Rossie Blazing the Way in Public Health
Dr. Kimberly Guyer knew she wanted to become a veterinarian when she rode her first horse at six years old. “I just knew I wanted to care for them, as cliché as that sounds it was really true,” she said. Little did she know that love for horses would evolve into a passion for One Health and an opportunity to be the first Rossie to undertake the collaborative MPH degree program with Johns Hopkins Bloomberg School of Public Health.
The first-of-its-kind collaboration allows for research and education exchanges between the two schools, encouraging students to expand their knowledge of One Health and become leaders in the field.
“About 75 percent of the new diseases that have affected humans over the past 10 years have been caused by pathogens originating from an animal or from products of animal origin,” said Dr. Sean Callanan, dean at Ross University School of Veterinary Medicine (RUSVM). “Our relationship with the Bloomberg School provides another avenue for our students to develop their capacity to play a role in addressing 21st century health challenges.”
We sat down with Dr. Guyer to learn more about her passion for One Health and her hopes for the future.
WHERE DID YOU PRACTICE AFTER GRADUATING FROM RUSVM?
After graduating from RUSVM and a year-long rotating internship with the Large Animal Medicine Service at Tufts Cummings School of Veterinary Medicine and Massachusetts Equine Clinic, I worked for about four years in practice at a two doctor large animal ambulatory practice in New Jersey. We provided preventative care services, minor field surgeries, lameness exams and 24/7 emergency coverage.
WHY WERE YOU INTERESTED IN THE JOHNS HOPKINS PARTNERSHIP OPPORTUNITY?
I love problem solving, educating the public and the medical mystery. These all are at the very core concepts of veterinary medicine and public health. In large animal practice, I found I really enjoyed being vigilant to issues concerning zoonotic and reportable diseases, especially since many facilities under my care were open to the public. I also saw a need for veterinarians to have a larger impact in One Health and emergency response efforts. The Johns Hopkins Bloomberg School of Public Health’s program was brought to my attention by Dr. Christa Gallagher, who is a current assistant professor in public health and epidemiology at RUSVM. I had contacted her over a year ago about her path to being a professor in public health and epidemiology and she informed me of their program. It was an easy choice and Johns Hopkins has an incredible faculty, reputation and a huge scope of opportunities to get involved in public health projects. Not to mention their part time program is 80% online with short intensive courses in person offered three times a year, so it was an easy fit into my current work-life balance.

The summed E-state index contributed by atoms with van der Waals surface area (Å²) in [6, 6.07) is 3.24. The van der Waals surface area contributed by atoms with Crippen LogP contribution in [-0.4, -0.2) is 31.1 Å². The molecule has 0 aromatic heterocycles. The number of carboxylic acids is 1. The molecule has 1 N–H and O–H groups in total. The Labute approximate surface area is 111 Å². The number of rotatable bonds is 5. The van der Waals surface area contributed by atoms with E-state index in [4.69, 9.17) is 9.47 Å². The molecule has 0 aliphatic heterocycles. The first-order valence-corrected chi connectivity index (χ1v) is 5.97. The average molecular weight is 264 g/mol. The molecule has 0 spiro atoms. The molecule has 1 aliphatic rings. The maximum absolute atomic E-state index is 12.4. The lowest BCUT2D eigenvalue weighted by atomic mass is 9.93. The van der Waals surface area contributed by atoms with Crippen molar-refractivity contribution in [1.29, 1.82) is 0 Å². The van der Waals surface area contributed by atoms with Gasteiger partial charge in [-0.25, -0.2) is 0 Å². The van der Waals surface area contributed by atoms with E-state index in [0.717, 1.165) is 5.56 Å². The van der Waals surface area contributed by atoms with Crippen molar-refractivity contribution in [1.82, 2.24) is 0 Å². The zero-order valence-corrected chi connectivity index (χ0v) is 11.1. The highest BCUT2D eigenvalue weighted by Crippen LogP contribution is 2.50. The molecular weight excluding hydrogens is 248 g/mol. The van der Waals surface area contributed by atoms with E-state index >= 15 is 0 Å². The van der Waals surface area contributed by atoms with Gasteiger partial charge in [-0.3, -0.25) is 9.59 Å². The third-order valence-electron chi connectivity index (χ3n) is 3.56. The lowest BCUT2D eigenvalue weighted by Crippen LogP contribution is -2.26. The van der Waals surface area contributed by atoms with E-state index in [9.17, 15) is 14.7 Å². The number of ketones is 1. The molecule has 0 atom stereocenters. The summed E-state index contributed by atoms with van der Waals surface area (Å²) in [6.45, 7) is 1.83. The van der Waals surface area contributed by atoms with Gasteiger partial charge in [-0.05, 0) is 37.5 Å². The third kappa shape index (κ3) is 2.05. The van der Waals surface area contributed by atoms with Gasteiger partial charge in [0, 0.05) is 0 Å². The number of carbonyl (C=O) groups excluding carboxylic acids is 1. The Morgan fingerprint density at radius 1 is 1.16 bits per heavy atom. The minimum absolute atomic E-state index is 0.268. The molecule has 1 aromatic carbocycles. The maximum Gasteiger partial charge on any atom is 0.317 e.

WHAT CAN YOU SHARE ABOUT YOUR EXPERIENCE IN THE PROGRAM?
Being a Rossie and not being shy of studying abroad, I had the opportunity to start the program in Barcelona, Spain last fall. It was incredibly humbling to meet and work with colleagues in my cohort from all different aspects of health care (physicians, nurses, biotech professionals, emergency medical technicians, military, researchers, medical directors and laboratory scientists) who were also from all over the world. I have never had an opportunity to network, collaborate, learn and create with non-veterinary professionals at this level. With all of the various backgrounds working together, we each had our own experience to bring to the table in class discussions and group work.
WHAT IS IT LIKE TO BE THE ONLY VETERINARIAN IN YOUR COHORT?
I answered a lot of “What would you do with an MPH for animals?” or “Animals and Public Health, what does that mean?” I was excited to share my story and how the combination of a DVM and MPH is used for state, military, international and government (CDC, FSIS, USDA) work. It was really fun for me to add my educational expertise when
it was needed for the group. Of course my group got the question correct in a mock public health quiz about Lyme Disease and how its reservoir host is the White Footed Mouse and not the White Tailed Deer! It was also a great learning experience for me to learn more about human health.
WHAT ARE YOUR GOALS AFTER GRADUATION?
My goal in the program is to focus on Epidemiology, Infectious Disease, Emergency Response, Food and Environmental Public Health and Organizational Management in the face of disease outbreak investigation and surveillance. I would like to take these skills into a state veterinary public health position or working for the CDC in infectious disease. Another possibility after graduation is applying to be an Officer in the Epidemic Intelligence Service (EIS). Eventually with my Masters and accumulating experience, I would like to become boarded in American College of Veterinary Preventive Medicine (ACVPM).
AS A VETERINARIAN, WHY WAS IT SO IMPORTANT FOR YOU TO PURSUE FURTHER EDUCATION IN PUBLIC HEALTH?
A Masters in Public Health opens doors for veterinarians to use their training, knowledge and skills for a larger audience. One Health is so important as we continue to learn that animal health, human health and environmental health are all interconnected. Influenza, emergency response, climate change and tick and mosquito borne diseases are all huge public health topics and all of them have animal related concerns. Now is the time to really start collaborating with our peers in other medical fields to spread the word of how we as veterinarians really are equipped to help to improve the public’s health.
Dr. Guyer expects to graduate from the Bloomberg School program in 2020. Best of luck, and we can’t wait to hear the great things you do.